Plötz, J et al. (2001): Dive depth profile and immobilisation data of adult male and female Weddell seals at Drescher Inlet from expedition DRE1998. doi:10.1594/PANGAEA.603344, Supplement to:Plötz, Joachim; Bornemann, Horst; Knust, Rainer; Schröder, Alexander; Bester, Marthán N (2001): Foraging behaviour of Weddell seals, and its ecological implications. Polar Biology, 24(12), 901-909, doi:10.1007/s003000100297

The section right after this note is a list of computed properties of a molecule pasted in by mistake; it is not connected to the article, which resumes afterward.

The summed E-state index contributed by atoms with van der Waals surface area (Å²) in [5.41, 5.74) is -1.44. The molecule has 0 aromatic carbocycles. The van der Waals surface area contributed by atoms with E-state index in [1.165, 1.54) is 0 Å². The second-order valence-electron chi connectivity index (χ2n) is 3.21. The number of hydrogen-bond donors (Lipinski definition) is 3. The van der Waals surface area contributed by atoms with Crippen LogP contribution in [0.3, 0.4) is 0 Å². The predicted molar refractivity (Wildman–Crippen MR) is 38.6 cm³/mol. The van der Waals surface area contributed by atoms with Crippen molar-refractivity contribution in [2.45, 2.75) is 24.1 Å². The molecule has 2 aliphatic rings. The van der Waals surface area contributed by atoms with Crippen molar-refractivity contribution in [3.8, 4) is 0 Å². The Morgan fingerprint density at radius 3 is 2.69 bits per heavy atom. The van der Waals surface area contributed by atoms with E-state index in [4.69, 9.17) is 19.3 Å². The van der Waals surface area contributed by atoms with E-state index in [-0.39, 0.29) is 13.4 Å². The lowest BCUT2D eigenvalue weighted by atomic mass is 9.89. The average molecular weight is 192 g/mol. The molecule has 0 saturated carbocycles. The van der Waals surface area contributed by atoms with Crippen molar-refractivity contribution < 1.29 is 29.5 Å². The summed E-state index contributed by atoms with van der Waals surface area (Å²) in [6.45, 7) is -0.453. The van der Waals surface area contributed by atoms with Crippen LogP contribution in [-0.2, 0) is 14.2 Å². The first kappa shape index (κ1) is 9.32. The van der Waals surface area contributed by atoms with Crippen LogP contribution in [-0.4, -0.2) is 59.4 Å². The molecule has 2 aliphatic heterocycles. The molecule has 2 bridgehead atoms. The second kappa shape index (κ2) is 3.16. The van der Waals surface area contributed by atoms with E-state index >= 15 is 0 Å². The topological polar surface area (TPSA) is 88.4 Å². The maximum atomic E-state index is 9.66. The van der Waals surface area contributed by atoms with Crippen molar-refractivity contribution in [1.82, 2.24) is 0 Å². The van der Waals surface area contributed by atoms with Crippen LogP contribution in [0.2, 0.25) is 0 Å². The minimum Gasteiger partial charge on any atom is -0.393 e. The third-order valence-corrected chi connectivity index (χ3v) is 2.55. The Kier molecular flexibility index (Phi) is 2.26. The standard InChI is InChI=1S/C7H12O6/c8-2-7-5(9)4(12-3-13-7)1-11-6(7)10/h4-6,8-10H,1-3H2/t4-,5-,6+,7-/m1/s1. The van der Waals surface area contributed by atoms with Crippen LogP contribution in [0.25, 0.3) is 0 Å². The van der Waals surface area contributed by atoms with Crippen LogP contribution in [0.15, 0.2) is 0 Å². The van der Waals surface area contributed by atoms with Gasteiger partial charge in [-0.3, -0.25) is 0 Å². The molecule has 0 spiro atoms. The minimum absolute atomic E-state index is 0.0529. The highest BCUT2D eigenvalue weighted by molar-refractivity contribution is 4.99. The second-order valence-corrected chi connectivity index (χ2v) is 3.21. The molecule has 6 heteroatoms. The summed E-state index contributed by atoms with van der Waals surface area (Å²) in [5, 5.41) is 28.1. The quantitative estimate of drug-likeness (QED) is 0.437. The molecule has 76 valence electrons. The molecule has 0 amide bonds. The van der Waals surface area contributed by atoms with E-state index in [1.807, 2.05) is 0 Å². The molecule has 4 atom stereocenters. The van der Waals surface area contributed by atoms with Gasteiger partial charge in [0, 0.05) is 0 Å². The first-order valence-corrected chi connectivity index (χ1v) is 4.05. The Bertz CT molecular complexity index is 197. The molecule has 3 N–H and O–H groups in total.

Adult male and female Weddell seals (Leptonychotes weddellii) were fitted with Time-depth recorders (TDR) at Drescher Inlet (Riiser Larsen Ice Shelf), eastern Weddell Sea coast, in February 1998. Eight of 15 data sets were selected for analyses to investigate the seals' foraging behaviour (doi:10.1594/PANGAEA.511465, doi:10.1594/PANGAEA.511454, doi:10.1594/PANGAEA.511456, doi:10.1594/PANGAEA.511457, doi:10.1594/PANGAEA.511459, doi:10.1594/PANGAEA.511462, doi:10.1594/PANGAEA.511466, doi:10.1594/PANGAEA.511467). These data sets provided simultaneous dive records of eight seals over eight days. The seals primarily foraged within two depth layers, these being from the sea surface to 160 m where temperature and salinity varied considerably, and from 340 to 450 m near the bottom where temperature was lowest and salinity highest, with little variation. While pelagic and benthic diving occurred during daylight, the seals foraged almost exclusively in the upper water column at night. Trawling during daytime confirmed that Pleuragramma antarcticum were by far the most abundant fish both in the pelagial and close to the bottom. Pelagic night-hauls at 110-170 m depth showed highly variable biomass of P. antarcticum with a peak at around midnight. The temporal changes in the local abundance of P. antarcticum, particularly in the pelagial, may explain the trends in the seals' pelagic and benthic foraging activities. This is the first study which describes the jaw movements of a hunting seal which are presumably indicative of feeding events. Trophic links from the Weddell seal to fish, zooplankton and krill, Euphausia superba, are discussed. Another seven data sets did not overlap substantially with the selected time frame (doi:10.1594/PANGAEA.511458, doi:10.1594/PANGAEA.511460, doi:10.1594/PANGAEA.511464, doi:10.1594/PANGAEA.511468, doi:10.1594/PANGAEA.511469, doi:10.1594/PANGAEA.511453, doi:10.1594/PANGAEA.511463). A total of 25 Weddell seals were immobilised during the study period using a combination of ketamine, xylazine, and diazepam. Seven seals were drugged once, 15 seals two times, and three were drugged three times, coming to a total of 46 immobilisation procedures. Narcoses were terminated with yohimbine (doi:10.1594/PANGAEA.438933).